He was born in County Carlow in 1741, son of Walter Bagenal, and his second wife Eleanor Beauchamp, and inherited the family estates aged 11. Bagenal gained a reputation as a hell raiser and serial heartbreaker, and was reportedly described as the handsomest man in Ireland. According to Jonah Barrington, on his Grand Tour, Bagenal:
At his home, Dunleckney, Muine Bheag, County Carlow, he earned the nickname "King" Bagenal based on his lavish entertaining and the autocratic manner with which he ran what was virtually a court. Meals were "primarily drinking bouts. At table, he kept a brace of duelling pistols handy, one for tapping the barrel of claret, the other for dealing with any of his guests who failed to drink enough to send him reeling from the table. Dinner was followed by compulsory all night revels."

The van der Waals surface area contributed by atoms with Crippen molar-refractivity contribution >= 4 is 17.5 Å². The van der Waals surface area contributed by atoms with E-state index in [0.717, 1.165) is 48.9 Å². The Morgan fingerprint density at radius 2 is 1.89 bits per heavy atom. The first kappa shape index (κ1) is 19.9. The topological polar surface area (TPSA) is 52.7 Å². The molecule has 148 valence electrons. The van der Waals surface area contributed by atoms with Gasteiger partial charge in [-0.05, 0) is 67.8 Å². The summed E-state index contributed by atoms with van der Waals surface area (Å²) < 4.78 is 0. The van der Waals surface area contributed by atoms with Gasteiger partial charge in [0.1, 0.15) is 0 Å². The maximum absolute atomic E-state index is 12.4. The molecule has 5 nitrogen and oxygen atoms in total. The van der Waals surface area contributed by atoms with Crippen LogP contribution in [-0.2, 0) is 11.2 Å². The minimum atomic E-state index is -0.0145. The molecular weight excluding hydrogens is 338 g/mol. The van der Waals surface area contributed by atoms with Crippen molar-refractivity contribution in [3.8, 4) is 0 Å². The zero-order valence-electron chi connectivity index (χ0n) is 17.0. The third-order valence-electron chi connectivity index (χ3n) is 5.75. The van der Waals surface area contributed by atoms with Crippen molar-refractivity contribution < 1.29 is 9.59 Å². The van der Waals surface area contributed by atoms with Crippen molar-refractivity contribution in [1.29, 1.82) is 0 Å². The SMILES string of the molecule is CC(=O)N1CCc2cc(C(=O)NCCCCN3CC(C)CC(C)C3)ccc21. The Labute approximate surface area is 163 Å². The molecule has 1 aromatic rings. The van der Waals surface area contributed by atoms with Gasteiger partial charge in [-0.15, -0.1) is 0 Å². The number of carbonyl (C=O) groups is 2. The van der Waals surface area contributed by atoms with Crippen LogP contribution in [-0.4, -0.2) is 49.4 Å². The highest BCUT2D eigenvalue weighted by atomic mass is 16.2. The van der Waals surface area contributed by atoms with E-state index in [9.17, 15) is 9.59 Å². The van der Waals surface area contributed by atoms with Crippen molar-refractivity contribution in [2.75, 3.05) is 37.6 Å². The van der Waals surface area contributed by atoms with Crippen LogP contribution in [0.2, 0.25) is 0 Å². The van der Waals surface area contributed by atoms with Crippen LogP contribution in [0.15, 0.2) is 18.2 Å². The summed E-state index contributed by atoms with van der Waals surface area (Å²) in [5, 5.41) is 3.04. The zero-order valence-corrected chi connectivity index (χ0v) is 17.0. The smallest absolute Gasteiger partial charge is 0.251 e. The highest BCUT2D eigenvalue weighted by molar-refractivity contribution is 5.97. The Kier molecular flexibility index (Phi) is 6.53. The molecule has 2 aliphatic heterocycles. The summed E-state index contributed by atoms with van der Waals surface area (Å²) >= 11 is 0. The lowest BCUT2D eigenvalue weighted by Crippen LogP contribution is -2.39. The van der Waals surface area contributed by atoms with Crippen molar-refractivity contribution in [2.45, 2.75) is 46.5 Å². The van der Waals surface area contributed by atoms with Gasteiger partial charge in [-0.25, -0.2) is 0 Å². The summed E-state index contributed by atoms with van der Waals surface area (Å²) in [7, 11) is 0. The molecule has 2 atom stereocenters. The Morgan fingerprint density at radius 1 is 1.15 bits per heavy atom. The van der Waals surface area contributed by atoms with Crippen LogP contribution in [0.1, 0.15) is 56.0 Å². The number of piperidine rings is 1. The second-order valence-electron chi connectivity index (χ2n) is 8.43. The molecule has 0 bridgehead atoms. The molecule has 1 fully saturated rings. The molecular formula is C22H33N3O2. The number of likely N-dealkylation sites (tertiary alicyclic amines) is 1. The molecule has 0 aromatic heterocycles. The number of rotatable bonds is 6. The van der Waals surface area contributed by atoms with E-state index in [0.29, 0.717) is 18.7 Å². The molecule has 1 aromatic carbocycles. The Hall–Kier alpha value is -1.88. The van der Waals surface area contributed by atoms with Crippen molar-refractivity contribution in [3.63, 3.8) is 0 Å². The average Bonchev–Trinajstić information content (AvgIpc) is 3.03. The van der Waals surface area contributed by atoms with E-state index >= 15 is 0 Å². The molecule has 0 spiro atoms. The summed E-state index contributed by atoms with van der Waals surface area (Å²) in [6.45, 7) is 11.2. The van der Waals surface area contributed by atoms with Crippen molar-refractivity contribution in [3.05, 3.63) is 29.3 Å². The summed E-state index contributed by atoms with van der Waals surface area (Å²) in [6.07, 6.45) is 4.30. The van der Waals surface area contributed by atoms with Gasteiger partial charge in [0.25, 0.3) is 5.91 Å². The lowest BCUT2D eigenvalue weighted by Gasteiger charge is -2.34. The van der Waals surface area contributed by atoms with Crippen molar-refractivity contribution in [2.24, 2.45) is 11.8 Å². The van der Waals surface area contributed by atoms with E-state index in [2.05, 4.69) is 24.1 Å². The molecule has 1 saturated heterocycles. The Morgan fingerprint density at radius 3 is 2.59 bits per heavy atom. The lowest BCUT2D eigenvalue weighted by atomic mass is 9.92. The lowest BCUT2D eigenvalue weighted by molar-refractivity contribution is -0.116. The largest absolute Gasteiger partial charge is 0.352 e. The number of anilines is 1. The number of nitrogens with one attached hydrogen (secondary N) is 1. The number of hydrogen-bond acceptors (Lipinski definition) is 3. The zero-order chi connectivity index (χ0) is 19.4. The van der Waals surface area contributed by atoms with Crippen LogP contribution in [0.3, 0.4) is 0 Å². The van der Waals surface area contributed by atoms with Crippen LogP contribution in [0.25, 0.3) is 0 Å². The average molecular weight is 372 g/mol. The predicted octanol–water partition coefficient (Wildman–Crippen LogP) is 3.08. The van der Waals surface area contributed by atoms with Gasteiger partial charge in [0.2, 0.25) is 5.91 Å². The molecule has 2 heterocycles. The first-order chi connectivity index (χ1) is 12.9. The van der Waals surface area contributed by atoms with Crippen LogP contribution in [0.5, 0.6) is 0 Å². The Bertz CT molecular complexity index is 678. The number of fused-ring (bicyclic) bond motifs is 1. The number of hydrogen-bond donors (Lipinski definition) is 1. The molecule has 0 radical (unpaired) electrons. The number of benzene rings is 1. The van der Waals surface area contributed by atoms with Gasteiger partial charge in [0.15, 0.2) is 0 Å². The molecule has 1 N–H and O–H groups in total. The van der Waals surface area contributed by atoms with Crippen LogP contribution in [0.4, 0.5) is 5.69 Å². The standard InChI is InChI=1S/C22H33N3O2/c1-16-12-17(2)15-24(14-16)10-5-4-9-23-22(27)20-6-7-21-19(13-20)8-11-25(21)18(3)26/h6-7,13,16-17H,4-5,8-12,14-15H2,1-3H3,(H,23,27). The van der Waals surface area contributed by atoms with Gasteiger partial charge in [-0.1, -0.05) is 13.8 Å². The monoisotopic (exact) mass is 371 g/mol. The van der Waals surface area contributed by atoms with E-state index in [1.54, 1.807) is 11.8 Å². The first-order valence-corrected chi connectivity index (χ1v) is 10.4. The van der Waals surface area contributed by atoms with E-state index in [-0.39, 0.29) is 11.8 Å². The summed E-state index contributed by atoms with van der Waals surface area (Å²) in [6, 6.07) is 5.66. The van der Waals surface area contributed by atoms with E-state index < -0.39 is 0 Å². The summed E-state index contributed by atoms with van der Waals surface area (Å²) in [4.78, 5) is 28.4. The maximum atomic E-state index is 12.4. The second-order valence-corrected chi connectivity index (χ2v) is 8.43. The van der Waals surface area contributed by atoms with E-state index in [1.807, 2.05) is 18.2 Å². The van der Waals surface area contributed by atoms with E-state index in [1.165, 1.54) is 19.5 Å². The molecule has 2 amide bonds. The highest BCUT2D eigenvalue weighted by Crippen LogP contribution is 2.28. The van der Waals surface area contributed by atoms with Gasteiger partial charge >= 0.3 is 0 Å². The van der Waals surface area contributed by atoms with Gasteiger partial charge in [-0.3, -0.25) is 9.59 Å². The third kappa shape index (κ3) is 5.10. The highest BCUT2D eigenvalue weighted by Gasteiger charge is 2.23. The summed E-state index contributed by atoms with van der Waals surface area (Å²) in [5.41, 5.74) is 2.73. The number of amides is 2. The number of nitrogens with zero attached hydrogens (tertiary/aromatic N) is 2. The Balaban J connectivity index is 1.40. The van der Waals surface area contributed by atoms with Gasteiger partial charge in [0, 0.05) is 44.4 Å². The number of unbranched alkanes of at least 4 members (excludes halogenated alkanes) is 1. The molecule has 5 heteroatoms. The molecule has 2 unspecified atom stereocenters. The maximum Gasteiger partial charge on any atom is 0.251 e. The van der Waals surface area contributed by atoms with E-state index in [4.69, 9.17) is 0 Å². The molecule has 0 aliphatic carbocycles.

Bagenal was less violent than his later reputation. There is no proof that he shot all, or even many, of his guests. He fought as few as a dozen duels, a derisory number compared to the great duellists of his day. One of the twelve was against his own cousin, Bagenal Harvey. Harvey fired first, but missed, to Bagenal's delight. "You damn you villain? Do you know you had like to kill your own godfather? Go back to Dunleckney, you dog, and have a good breakfast ready for us. I only wanted to see if you were stout."
A number of other anecdotes of Bagenal's wildness and eccentricity exist online.
Bagenal was lame, and therefore, when fighting had to lean against a tombstone. He represented Enniscorthy in the Irish House of Commons from 1761 to 1768. He sat then as Member of Parliament (MP) for Carlow County between 1768 and 1776 and again between 1778 and 1783.
By his wife Maria he had three children; he had at least one illegitimate child, Sarah.